After toiling in academic
jobs for years, Maria Trumpler ’82 took up cheese-making. (courtesy Maria
PROFILE—Maria Trumpler ’82 Making cheese on the farm
After majoring in biology at Princeton and earning a Ph.D. in the history
of science from Yale, Maria Trumpler ’82 thought her future would be research
and teaching. But when she was not promoted to associate professor and spent
another eight years working in various academic positions, she decided to find
a more satisfying path — making cheese on a Vermont farm.
“I was trying to make something good out of something that wasn’t
so good,” says Trumpler, who saw in cheese-making a way to combine her
science background, love of food, and her desire to live in Vermont.
Five years ago, Trumpler prepared to drop out of the university rat
race by taking classes on the mechanics of cheese-making and by visiting established
cheese-makers. She then invented a recipe for semi-hard Vermont Ayr, which she
makes on a dairy farm in Whiting, Vt., in collaboration with siblings Jim, Sherry,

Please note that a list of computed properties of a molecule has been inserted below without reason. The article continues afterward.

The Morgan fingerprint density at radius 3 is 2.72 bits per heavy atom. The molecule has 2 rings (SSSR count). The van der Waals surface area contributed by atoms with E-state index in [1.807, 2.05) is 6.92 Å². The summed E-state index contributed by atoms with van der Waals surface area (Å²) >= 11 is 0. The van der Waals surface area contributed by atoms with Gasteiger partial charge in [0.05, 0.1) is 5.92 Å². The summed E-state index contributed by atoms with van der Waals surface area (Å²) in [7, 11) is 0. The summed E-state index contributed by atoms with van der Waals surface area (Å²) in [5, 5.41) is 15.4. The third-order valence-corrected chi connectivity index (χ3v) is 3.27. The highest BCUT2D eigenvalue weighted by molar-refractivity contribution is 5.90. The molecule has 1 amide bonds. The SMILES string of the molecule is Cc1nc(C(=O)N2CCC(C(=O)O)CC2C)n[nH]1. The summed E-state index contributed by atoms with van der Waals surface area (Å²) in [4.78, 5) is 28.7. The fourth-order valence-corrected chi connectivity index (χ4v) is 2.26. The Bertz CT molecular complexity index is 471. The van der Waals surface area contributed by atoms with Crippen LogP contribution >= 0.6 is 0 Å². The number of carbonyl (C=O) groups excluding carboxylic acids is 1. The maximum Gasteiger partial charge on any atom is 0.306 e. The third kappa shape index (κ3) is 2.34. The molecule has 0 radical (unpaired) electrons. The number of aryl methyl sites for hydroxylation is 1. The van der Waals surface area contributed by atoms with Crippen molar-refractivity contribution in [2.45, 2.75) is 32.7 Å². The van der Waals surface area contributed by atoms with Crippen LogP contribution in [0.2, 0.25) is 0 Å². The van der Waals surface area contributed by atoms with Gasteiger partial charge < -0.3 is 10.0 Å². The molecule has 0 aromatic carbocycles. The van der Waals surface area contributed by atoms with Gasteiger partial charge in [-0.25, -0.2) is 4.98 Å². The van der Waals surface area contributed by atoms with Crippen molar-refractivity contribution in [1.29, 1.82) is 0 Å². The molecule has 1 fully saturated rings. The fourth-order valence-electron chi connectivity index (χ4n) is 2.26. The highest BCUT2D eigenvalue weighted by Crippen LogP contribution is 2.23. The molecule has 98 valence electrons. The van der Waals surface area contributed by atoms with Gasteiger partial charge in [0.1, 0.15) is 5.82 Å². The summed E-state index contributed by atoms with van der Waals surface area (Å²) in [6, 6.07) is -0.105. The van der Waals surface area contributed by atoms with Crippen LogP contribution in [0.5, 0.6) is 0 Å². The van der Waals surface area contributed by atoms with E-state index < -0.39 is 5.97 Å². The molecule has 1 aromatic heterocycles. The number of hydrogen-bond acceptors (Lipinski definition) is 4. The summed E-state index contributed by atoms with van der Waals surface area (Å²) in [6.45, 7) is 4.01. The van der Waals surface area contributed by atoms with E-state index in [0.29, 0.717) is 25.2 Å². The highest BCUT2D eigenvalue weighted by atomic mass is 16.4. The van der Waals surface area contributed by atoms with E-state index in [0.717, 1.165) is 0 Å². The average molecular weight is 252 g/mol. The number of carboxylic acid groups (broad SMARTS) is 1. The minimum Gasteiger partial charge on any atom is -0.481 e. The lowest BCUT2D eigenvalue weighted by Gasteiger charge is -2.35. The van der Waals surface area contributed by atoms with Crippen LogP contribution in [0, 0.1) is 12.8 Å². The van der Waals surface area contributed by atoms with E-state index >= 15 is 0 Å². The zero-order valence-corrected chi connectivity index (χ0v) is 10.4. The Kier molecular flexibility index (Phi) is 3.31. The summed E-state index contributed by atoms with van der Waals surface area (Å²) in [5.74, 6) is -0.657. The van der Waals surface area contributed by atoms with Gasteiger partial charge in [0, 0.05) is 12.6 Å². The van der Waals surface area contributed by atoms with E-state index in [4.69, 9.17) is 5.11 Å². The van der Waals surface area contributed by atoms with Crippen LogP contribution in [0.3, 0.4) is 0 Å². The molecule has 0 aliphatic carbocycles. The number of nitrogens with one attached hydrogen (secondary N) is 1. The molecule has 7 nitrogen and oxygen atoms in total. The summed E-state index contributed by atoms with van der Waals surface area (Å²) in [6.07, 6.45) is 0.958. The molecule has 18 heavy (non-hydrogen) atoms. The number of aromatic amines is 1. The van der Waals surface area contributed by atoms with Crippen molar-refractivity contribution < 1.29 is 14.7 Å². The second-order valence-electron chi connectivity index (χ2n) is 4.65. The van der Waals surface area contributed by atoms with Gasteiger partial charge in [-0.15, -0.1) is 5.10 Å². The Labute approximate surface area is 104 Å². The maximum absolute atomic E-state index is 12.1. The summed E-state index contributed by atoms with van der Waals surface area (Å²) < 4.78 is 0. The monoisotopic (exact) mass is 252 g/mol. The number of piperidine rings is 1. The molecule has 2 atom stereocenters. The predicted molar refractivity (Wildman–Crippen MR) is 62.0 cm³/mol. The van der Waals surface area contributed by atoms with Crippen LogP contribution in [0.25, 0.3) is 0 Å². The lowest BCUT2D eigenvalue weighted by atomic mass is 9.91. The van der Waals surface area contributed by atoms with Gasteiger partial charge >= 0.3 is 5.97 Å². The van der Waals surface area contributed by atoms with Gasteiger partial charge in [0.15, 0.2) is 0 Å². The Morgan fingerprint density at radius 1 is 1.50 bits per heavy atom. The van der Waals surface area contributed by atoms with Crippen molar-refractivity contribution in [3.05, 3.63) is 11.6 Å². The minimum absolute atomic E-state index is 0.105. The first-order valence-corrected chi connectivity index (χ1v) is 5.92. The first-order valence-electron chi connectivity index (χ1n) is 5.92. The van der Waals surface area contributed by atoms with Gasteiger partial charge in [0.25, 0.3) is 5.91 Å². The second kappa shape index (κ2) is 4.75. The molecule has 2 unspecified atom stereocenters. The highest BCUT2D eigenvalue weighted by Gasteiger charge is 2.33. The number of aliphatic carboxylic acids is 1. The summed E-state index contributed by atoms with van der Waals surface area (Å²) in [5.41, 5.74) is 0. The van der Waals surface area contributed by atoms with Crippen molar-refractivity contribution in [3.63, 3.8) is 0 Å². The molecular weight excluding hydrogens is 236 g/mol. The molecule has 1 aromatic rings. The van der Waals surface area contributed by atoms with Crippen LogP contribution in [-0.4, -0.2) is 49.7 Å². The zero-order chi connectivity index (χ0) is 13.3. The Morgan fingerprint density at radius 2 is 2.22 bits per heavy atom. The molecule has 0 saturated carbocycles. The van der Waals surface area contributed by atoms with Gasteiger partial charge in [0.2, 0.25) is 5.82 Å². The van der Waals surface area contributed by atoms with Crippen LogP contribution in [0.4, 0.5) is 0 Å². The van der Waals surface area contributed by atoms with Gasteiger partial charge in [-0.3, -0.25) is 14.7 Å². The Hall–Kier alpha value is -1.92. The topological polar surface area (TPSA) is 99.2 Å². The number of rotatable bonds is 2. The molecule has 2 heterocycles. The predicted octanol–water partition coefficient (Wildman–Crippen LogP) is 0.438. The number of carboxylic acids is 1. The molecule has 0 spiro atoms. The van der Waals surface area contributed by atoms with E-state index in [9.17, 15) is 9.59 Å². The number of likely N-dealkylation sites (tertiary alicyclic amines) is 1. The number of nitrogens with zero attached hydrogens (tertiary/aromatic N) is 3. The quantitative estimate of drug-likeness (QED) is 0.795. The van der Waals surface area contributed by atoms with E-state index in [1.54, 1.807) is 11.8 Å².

and Cindy Crawford, who own the farm. She sells her creamy cheese, made from
the sweet milk of Ayrshire cows, to stores, restaurants, and customers at farmers’ markets
all over New England.
Trumpler’s workday begins at 5:30 a.m. She gets fresh milk from
the cows, puts it in her 70-gallon vat, and begins a routine that includes adding
the right amount of bacteria and rennet, separating the curds and whey, and putting
her edible handiwork in cloth-lined molds before aging it for as long as six
months. She made about 8,000 pounds of cheese in 2006.
“I love that it’s all done by hand,” says Trumpler,
who initially did most of the work herself but now has one helper.
So far, business has been slower than anticipated. To help make ends
meet, Trumpler is teaching two women’s studies courses at Yale this spring.
But that’s just a side job. She plans on branching out into other kinds
of cheese and entering the New York market.
“When I was a new Ph.D., I was very ambitious,” she says.
“I’m a lot more laid-back now, and I really don’t miss